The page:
All right, they're "Islamic". Now, what about the other half of "Islamofascism"? Fascism is a very specific political ideology. According to that fount of all earthly knowledge, Wikipedia:

"The word fascism has come to mean any system of government resembling Mussolini's, that

* exalts nation and sometimes race above the individual,
* uses violence and modern techniques of propaganda and censorship to forcibly suppress political opposition,
* engages in severe economic and social regimentation.
* engages in corporatism,
* implements or is a totalitarian regime."

First, do Al-Qaida and the Islamic fundamentialist movement "exalt nation or race above the individual"? There is no existing nation all the Islamic terrorists support, only "idolotrous" ones they wish to overthrow. As to race, Al-Qaida has recruited people of many races to accomplish its aims, from the African bombers of the American embassies in East Africa in 1998 to John Walker Lindh more recently. Al-Qaida is, ironically, egalitarian in a racial sense, but militantly anti-pluralist on religious matters, including the equality of women.

Second, while the Islamic radicals do use violence and propaganda, so do the corrupt authoritarian regimes they seek to overthrow. So, we have another element of fascism that doesn't really apply to the "Islamofascists."

Third, "severe economic and social regimentation"? Not particularly. While they couldn't be characterized as advocates for free trade, they also lack a coherent economic philosophy. Banks in predominantly Muslim nations traditionally don't charge interest, as it is forbidden in the Qu'ran. Needless to say, the fundamentalists see everything through the narrow lens of religious zealotry, not in terms of class, caste, or other socioeconomic issues.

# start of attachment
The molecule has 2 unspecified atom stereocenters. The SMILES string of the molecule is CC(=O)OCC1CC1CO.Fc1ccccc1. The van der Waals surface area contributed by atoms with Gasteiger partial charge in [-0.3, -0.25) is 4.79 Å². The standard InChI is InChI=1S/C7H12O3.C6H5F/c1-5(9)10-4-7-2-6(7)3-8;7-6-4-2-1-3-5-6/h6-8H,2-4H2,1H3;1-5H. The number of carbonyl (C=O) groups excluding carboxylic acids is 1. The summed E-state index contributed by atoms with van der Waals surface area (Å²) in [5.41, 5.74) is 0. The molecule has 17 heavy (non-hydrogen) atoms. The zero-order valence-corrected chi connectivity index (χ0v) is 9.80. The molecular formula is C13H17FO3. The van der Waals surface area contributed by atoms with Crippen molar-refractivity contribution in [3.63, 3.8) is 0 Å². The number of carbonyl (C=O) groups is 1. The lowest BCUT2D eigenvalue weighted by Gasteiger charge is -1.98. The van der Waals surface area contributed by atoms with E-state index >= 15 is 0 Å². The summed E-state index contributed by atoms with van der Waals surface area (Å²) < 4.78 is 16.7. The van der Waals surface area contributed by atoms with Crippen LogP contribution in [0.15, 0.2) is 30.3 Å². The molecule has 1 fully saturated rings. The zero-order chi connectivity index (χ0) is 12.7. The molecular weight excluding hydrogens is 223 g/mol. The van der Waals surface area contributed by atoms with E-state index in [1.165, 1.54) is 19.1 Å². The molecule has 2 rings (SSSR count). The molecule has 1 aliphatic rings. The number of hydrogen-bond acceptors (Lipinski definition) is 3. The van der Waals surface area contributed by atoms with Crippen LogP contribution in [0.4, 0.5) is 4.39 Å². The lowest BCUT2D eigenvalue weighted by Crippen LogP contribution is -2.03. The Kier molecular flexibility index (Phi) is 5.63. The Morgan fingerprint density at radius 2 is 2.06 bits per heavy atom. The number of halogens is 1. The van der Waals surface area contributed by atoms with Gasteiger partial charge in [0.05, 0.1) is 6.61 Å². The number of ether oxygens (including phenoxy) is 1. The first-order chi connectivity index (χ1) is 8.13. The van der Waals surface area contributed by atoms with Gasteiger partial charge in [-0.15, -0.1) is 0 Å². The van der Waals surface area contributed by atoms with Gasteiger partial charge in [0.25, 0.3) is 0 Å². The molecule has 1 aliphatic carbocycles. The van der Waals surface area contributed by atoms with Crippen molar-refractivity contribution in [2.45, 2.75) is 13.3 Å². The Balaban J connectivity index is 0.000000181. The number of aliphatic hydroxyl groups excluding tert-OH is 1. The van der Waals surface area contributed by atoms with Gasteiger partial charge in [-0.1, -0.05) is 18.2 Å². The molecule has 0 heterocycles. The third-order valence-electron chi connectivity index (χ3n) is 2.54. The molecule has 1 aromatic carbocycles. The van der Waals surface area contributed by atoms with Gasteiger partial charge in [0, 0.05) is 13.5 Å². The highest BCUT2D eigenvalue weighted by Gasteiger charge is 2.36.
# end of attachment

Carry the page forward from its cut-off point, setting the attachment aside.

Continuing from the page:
Next, we come to "corporatism." I'll return to it after considering number 5: that fascism is totalitarianism. This one defintely applies to the Islamic radicals, as every time they seize power in a country, they immediately institute a totalitarian regime of terror.

Number 4: "Corporatism." What is this "corporatism"? Back to Wikipedia,

"Besides totalitarianism, a key distinguishing feature of fascism is that it uses a mass movement to attack the organizations of the working class: parties of the left and trade unions. Thus [fascism is] a militant form of right-wing populism. This mobilization strategy involves Corporatism.... state action to partner with key business leaders, often in ways chosen to minimize the power of labor unions. Mussolini, for example, capitalized on fear of an imminent Socialist revolution, finding ways to unite Labor and Capital, to Labor's ultimate detriment.... The moneyed classes in return helped him change the country's laws to raise his stature from a coalition leader to a supreme commander. The movement was supported by small capitalists, low-level bureaucrats, and the middle classes, who had all felt threatened by the rise in power of the Socialists.

This is the key to understanding fascism. As I understand it, fascism has four pillars: glorification of war and the military, glorification of the totalitarian state and of the nationalistic spirit, glorification of the business elite, and hatred of the opponents of the aforementioned groups (the pacifists, the labor unions, and the Socialists). The resulting union of State, Business, and Military is what fascism looks like. By these criteria, the current presidential administration is more "fascist" than the "Islamofascists" are, though don't misunderstand me, I'm not saying Bush is a fascist.

The "Islamofascists" do glorify armed jihad against the "unbeleivers", but they do not glorify military force for its own sake, an important point. To the Islamists, violence is merely a means to an end--the establishment of God's Kingdom on Earth, a renewed Caliphate. For true fascists, war is good in and of itself, regardless of its aims. This is a strange concept for us to understand today. Benito Mussolini, the founder of fascism, described this attitude: